Massachusetts Appeals Court Upholds Conviction for Defendant who Raped Prostitute in Burlington

The Massachusetts Appeals Court today affirmed a man’s conviction for raping a prostitute in a Burlington hotel in January of 2009.  The name of the case is Commonwealth v. Prado

The defendant was accused of arranging meetings with prostitutes he found on Craigslist and then robbing them in hotels in Burlington and Tewksbury.  With respect to the Burlington incident, the defendant pointed a gun at the victim and ordered her to turn over the contents of her purse.  The defendant then touched the victim’s breast and, while continuing to point the gun at her, ordered her to insert her fingers into her vagina.  The victim did as she was told, against her will.  At trial, the Commonwealth introduced surveillance video and statements made by the defendant to the police to corroborate the victim’s testimony.  The police also obtained a warrant to search the defendant’s apartment, where the victim’s stolen property was discovered.  The defendant went to trial in Middlesex Superior Court and was found guilty of multiple counts of armed robbery, intimidation of a witness, and aggravated rape.  He was sentenced to serve between 9 and 12 years in state prison.

The defendant filed a motion for a new trial, arguing the elements of aggravated rape had not been established when he forced the victim to penetrate her vagina with her own fingers.  Compelled self-penetration, according to the defendant, is not criminal under Massachusetts law.  The Appeals Court concluded the Massachusetts rape statute is broad enough to allow for the conviction of a defendant who forces a victim to penetrate herself.  “Unnatural sexual intercourse” is defined as oral and anal sex and other intrusions of a part of person’s body, or an object, into the genital or anal opening of another person.  Applying the law to the facts of this case, the Appeals Court concluded the defendant’s conduct constituted an equally-serious invasion of personal integrity as common-law rape.  The Appeals Court also rejected the defendant’s argument that he could not be convicted of rape because there was no physical contact between him and the victim.  The Court said the illegal contact here involved the intrusive, offensive, and forced physical contact of the victim’s fingers going into her vagina under the defendant’s threat of deadly force.  Additionally, there have been many cases in Massachusetts where defendants have been convicted of rape even when they did not personally touch the victims.  For example, a defendant has previously been convicted of rape for compelling a third party to commit a sexual assault.  Another defendant has been convicted of rape for forcing a victim to perform oral sex on two consenting females.  If the defendant is responsible for forcing the unwanted sexual contact, he may be convicted of rape even if he does not perform the physical act himself.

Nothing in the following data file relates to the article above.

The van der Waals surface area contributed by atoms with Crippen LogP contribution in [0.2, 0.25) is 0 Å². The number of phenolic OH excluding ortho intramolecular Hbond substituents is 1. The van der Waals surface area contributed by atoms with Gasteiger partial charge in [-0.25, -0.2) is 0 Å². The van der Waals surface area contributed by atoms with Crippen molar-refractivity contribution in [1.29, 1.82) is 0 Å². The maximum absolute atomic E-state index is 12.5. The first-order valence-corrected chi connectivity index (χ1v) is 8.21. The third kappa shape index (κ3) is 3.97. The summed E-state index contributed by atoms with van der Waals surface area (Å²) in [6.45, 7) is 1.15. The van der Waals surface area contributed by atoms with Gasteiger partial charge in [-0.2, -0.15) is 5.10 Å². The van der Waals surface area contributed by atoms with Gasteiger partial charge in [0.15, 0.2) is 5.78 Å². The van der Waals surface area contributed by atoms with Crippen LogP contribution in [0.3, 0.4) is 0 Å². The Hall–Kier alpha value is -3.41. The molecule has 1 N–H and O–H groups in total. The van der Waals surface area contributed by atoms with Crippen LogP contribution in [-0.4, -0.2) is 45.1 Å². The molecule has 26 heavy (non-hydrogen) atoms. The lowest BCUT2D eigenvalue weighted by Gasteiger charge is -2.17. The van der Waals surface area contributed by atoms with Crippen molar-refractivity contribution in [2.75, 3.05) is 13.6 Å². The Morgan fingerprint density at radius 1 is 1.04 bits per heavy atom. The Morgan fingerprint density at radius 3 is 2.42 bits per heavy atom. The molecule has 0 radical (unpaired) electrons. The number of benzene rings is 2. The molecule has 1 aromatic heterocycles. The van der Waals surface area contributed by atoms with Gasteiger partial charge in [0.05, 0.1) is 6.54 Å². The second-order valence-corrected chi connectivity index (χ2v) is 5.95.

After the defendant completes his prison sentence, he will be on probation for 20 years and will be required to register as a sex offender.  The Commonwealth will also have the option of seeking to indefinitely commit the defendant to the Massachusetts Sex Offender Treatment Center.